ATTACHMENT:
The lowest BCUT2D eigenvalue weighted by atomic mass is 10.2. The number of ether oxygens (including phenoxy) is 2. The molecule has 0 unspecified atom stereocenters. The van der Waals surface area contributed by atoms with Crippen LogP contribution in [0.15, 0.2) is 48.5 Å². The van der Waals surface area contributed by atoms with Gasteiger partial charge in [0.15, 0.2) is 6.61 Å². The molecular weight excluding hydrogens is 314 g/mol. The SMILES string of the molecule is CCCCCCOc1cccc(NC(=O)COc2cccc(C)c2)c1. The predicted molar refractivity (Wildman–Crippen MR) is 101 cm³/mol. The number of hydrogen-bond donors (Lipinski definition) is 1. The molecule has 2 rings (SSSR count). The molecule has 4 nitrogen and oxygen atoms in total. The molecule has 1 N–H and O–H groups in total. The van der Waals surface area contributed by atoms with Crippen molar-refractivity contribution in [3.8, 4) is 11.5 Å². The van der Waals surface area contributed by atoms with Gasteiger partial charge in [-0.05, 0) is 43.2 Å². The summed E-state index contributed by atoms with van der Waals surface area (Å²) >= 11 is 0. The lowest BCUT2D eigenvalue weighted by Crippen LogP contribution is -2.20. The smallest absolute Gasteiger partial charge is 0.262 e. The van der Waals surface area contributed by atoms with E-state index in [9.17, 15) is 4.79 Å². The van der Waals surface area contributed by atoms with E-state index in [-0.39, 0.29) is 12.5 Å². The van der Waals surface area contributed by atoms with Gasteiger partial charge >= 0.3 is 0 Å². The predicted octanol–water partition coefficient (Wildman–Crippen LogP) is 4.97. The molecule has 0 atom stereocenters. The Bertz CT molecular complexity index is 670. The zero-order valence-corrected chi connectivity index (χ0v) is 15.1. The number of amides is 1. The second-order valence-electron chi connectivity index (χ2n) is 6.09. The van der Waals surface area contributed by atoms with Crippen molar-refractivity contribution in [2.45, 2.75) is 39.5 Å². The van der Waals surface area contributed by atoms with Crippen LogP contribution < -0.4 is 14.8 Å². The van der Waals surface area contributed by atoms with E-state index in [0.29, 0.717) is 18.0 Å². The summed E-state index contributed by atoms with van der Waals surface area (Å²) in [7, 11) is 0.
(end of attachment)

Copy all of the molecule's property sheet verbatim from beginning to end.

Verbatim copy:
The lowest BCUT2D eigenvalue weighted by atomic mass is 10.2. The number of ether oxygens (including phenoxy) is 2. The molecule has 0 unspecified atom stereocenters. The van der Waals surface area contributed by atoms with Crippen LogP contribution in [0.15, 0.2) is 48.5 Å². The van der Waals surface area contributed by atoms with Gasteiger partial charge in [0.15, 0.2) is 6.61 Å². The molecular weight excluding hydrogens is 314 g/mol. The SMILES string of the molecule is CCCCCCOc1cccc(NC(=O)COc2cccc(C)c2)c1. The predicted molar refractivity (Wildman–Crippen MR) is 101 cm³/mol. The number of hydrogen-bond donors (Lipinski definition) is 1. The molecule has 2 rings (SSSR count). The molecule has 4 nitrogen and oxygen atoms in total. The molecule has 1 N–H and O–H groups in total. The van der Waals surface area contributed by atoms with Crippen molar-refractivity contribution in [3.8, 4) is 11.5 Å². The van der Waals surface area contributed by atoms with Gasteiger partial charge in [-0.05, 0) is 43.2 Å². The summed E-state index contributed by atoms with van der Waals surface area (Å²) >= 11 is 0. The lowest BCUT2D eigenvalue weighted by Crippen LogP contribution is -2.20. The smallest absolute Gasteiger partial charge is 0.262 e. The van der Waals surface area contributed by atoms with E-state index in [9.17, 15) is 4.79 Å². The van der Waals surface area contributed by atoms with E-state index in [-0.39, 0.29) is 12.5 Å². The van der Waals surface area contributed by atoms with Gasteiger partial charge >= 0.3 is 0 Å². The predicted octanol–water partition coefficient (Wildman–Crippen LogP) is 4.97. The molecule has 0 atom stereocenters. The Bertz CT molecular complexity index is 670. The zero-order valence-corrected chi connectivity index (χ0v) is 15.1. The number of amides is 1. The second-order valence-electron chi connectivity index (χ2n) is 6.09. The van der Waals surface area contributed by atoms with Crippen molar-refractivity contribution in [2.45, 2.75) is 39.5 Å². The van der Waals surface area contributed by atoms with Crippen LogP contribution < -0.4 is 14.8 Å². The van der Waals surface area contributed by atoms with E-state index in [0.29, 0.717) is 18.0 Å². The summed E-state index contributed by atoms with van der Waals surface area (Å²) in [7, 11) is 0.